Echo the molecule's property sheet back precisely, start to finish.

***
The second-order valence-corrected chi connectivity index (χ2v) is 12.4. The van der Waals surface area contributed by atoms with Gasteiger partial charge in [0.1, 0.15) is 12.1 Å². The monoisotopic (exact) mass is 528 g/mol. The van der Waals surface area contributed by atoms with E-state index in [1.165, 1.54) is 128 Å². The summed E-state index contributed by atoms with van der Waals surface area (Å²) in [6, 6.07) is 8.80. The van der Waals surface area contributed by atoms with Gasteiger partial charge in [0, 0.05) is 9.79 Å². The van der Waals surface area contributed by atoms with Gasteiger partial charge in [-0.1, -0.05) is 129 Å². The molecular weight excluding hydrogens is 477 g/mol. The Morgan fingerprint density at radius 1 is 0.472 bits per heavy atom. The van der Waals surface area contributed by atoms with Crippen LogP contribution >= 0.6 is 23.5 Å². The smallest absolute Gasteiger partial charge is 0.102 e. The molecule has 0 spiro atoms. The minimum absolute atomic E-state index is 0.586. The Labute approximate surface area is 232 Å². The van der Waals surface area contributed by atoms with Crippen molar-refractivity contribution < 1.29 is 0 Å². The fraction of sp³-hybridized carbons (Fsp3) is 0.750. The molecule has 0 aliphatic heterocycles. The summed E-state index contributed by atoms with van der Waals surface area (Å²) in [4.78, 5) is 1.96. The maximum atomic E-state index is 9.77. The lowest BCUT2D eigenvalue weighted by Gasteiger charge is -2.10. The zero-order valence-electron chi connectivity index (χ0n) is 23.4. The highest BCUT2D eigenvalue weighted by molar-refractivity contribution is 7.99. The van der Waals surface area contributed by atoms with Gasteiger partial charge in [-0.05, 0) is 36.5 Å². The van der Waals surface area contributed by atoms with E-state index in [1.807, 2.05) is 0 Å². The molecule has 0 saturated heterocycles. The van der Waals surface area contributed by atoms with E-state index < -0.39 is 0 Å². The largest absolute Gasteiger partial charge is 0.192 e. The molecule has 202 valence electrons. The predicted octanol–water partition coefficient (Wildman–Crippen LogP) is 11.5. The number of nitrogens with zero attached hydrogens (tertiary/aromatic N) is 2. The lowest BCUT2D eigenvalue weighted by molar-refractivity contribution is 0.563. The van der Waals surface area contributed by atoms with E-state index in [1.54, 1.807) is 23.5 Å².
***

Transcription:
The second-order valence-corrected chi connectivity index (χ2v) is 12.4. The van der Waals surface area contributed by atoms with Gasteiger partial charge in [0.1, 0.15) is 12.1 Å². The monoisotopic (exact) mass is 528 g/mol. The van der Waals surface area contributed by atoms with E-state index in [1.165, 1.54) is 128 Å². The summed E-state index contributed by atoms with van der Waals surface area (Å²) in [6, 6.07) is 8.80. The van der Waals surface area contributed by atoms with Gasteiger partial charge in [0, 0.05) is 9.79 Å². The van der Waals surface area contributed by atoms with Gasteiger partial charge in [-0.1, -0.05) is 129 Å². The molecular weight excluding hydrogens is 477 g/mol. The Morgan fingerprint density at radius 1 is 0.472 bits per heavy atom. The van der Waals surface area contributed by atoms with Crippen LogP contribution >= 0.6 is 23.5 Å². The smallest absolute Gasteiger partial charge is 0.102 e. The molecule has 0 spiro atoms. The minimum absolute atomic E-state index is 0.586. The Labute approximate surface area is 232 Å². The van der Waals surface area contributed by atoms with Crippen molar-refractivity contribution < 1.29 is 0 Å². The fraction of sp³-hybridized carbons (Fsp3) is 0.750. The molecule has 0 aliphatic heterocycles. The summed E-state index contributed by atoms with van der Waals surface area (Å²) in [4.78, 5) is 1.96. The maximum atomic E-state index is 9.77. The lowest BCUT2D eigenvalue weighted by Gasteiger charge is -2.10. The zero-order valence-electron chi connectivity index (χ0n) is 23.4. The highest BCUT2D eigenvalue weighted by molar-refractivity contribution is 7.99. The van der Waals surface area contributed by atoms with Gasteiger partial charge in [-0.05, 0) is 36.5 Å². The van der Waals surface area contributed by atoms with E-state index in [1.807, 2.05) is 0 Å². The molecule has 0 saturated heterocycles. The van der Waals surface area contributed by atoms with E-state index < -0.39 is 0 Å². The largest absolute Gasteiger partial charge is 0.192 e. The molecule has 202 valence electrons. The predicted octanol–water partition coefficient (Wildman–Crippen LogP) is 11.5. The number of nitrogens with zero attached hydrogens (tertiary/aromatic N) is 2. The lowest BCUT2D eigenvalue weighted by molar-refractivity contribution is 0.563. The van der Waals surface area contributed by atoms with E-state index in [1.54, 1.807) is 23.5 Å².